Permaculture was originally an agricultural term (permanent agriculture) created in the 70s to describe a holistic system that would connect many components on an agricultural site, and that after its initial setup, would provide its owners with all their needs and eventually become a sustaining artificial ecosystem much like a natural forest.
This view still applies, but over the last 40 years, permaculture itself has grown and evolved into a practice (permanent culture) that is embraced by urban communities growing food and harvesting water and sunlight in their backyards; rural communities seeking empowerment, self-sufficiency and retention of their cultures; and university communities seeking a change in the status quo.
It is preparing the population to deal positively with the changes that are upon us from an exploding population, resource depletion, an oil and energy addiction, global warming and climate change. In trying to write about what permaculture is, I decided the best way was to talk about the permaculture design course (PDC), the backbone of permaculture, what it covers and how it is applied on our farm.
On 27 July, the curtain rises on the London 2012 Olympic and Paralympic Games. London makes history in being the first city to host three Olympic Games and promises to be the greenest ever. This is according to today’s guest columnist British High Commissioner, ARTHUR SNELL who tells us just what this means.
With memories of the spectacular opening ceremony to the 2008 Games in Beijing still clear in our minds, it is easy to understand why the Olympic Games is considered by many to be the greatest show on earth. The opening ceremony for London 2012 promises to offer its own brand of razzmatazz, after all its concept is choreographed by British film director Danny Boyle (Slumdog Millionaire, 127 Hours, Trainspotting), but the real story to London 2012 is the assertion that the games will be the first truly sustainable Olympics in their history.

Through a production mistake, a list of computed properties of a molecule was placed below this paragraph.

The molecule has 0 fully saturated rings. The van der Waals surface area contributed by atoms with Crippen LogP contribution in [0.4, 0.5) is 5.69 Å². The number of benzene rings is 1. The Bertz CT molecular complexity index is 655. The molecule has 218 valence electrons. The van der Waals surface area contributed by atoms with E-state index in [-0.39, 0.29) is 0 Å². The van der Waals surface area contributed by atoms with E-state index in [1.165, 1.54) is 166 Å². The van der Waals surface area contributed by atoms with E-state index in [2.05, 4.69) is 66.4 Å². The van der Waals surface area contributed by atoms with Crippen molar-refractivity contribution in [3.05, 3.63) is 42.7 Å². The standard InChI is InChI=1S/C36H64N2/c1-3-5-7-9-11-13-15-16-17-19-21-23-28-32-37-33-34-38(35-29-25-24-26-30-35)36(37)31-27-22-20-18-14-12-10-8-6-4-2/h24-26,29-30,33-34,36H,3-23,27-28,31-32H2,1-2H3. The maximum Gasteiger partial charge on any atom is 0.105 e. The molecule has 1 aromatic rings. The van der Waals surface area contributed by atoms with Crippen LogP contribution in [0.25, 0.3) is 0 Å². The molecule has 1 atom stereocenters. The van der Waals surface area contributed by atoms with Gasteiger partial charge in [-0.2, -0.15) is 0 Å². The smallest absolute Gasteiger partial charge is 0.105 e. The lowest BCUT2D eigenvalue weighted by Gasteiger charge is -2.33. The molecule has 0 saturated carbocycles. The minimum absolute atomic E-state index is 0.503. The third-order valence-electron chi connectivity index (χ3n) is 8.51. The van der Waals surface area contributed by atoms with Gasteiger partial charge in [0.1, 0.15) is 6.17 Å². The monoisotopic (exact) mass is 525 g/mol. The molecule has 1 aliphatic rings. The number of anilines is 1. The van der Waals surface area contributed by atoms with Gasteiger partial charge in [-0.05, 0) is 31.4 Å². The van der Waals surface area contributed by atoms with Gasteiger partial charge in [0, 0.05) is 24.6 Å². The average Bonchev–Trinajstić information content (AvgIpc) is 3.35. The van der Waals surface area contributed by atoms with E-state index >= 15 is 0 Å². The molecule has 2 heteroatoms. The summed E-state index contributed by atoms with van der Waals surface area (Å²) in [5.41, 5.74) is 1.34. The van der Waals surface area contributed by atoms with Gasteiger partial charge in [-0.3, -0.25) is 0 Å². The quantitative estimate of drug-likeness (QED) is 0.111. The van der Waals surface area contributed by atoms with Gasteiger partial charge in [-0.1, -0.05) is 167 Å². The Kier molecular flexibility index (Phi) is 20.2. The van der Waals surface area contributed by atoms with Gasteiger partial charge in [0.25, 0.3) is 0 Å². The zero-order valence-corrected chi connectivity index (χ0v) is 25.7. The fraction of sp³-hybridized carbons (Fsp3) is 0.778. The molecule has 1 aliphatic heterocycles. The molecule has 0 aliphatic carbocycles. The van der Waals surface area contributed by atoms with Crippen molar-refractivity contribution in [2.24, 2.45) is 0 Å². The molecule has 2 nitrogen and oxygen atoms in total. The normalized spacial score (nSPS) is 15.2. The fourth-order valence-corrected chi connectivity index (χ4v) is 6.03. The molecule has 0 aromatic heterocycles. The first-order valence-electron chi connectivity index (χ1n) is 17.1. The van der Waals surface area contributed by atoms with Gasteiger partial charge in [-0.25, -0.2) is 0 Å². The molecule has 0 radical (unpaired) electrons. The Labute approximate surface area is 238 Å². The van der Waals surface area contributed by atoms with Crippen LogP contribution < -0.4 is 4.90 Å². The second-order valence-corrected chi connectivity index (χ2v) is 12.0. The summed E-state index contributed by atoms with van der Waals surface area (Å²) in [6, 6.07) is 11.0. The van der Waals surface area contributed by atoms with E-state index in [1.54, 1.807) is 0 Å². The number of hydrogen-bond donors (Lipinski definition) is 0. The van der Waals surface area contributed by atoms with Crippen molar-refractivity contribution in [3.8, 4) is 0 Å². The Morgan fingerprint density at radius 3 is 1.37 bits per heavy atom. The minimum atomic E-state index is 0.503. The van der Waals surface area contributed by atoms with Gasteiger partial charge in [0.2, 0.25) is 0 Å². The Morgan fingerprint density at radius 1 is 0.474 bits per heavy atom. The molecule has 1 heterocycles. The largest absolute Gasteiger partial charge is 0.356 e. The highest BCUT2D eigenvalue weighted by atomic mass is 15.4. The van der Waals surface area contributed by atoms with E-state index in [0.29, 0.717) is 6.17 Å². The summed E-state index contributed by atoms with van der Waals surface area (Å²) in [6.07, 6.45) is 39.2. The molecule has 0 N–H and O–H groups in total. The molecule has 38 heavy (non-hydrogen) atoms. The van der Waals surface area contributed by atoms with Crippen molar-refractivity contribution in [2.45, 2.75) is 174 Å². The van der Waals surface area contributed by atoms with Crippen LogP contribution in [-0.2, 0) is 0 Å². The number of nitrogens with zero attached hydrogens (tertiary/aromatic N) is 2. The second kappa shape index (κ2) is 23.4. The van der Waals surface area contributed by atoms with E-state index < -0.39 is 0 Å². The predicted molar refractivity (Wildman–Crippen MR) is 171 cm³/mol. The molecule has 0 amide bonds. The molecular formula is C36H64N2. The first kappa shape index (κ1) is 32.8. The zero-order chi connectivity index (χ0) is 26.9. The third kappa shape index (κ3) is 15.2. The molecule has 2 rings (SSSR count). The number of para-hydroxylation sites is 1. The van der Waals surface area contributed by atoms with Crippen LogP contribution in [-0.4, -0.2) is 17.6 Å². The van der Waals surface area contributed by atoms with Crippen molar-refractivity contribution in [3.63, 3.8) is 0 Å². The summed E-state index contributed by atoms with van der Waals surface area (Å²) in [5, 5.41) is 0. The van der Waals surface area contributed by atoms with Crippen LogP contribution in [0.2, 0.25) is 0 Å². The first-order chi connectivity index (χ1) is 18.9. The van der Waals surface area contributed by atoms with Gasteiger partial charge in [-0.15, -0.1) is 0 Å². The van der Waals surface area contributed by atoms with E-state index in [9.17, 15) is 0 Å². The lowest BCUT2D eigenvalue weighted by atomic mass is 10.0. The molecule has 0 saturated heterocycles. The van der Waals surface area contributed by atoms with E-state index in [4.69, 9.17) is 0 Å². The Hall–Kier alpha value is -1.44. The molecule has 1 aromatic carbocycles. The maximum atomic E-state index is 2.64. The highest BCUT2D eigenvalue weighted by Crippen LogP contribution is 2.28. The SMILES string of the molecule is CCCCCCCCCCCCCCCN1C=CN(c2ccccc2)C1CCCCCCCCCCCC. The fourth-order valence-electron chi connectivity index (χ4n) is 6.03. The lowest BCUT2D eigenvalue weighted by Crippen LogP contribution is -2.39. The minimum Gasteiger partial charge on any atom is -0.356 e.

In the second of this two-part series in Guardian Media ongoing Cleaning Up The Mess space, Minister of Housing and the Environment Dr Roodal Moonilal, tells us that the Government’s application of solar power as renewable energy in police surveillance bays is just the start of T&T’s transition to a low carbon society.
The application of solar power as renewable energy in Police Surveillance Bays (PSB) represents the first significant undertaking of its kind on a national level. It demands considerable co-ordination, planning and collaboration among the many stakeholders for proper execution.
In the first of this two-part series in our ongoing Cleaning Up The Mess space, Housing and the Environment Minister Dr ROODAL MOONILAL tells us T&T has begun transitioning to a low-carbon society, starting with the application of solar power as renewable energy in police surveillance bays.
The Cabinet of the Government of the Republic of Trinidad and Tobago approved the construction of Police Surveillance Bays (PSBs) along the Uriah Butler and Sir Solomon Hochoy highways. Consistent with its Medium Term Policy Framework for the period 2011 to 2014 regarding transitioning to a low-carbon society and promoting green technology, Cabinet also approved the application of solar power for the PSBs.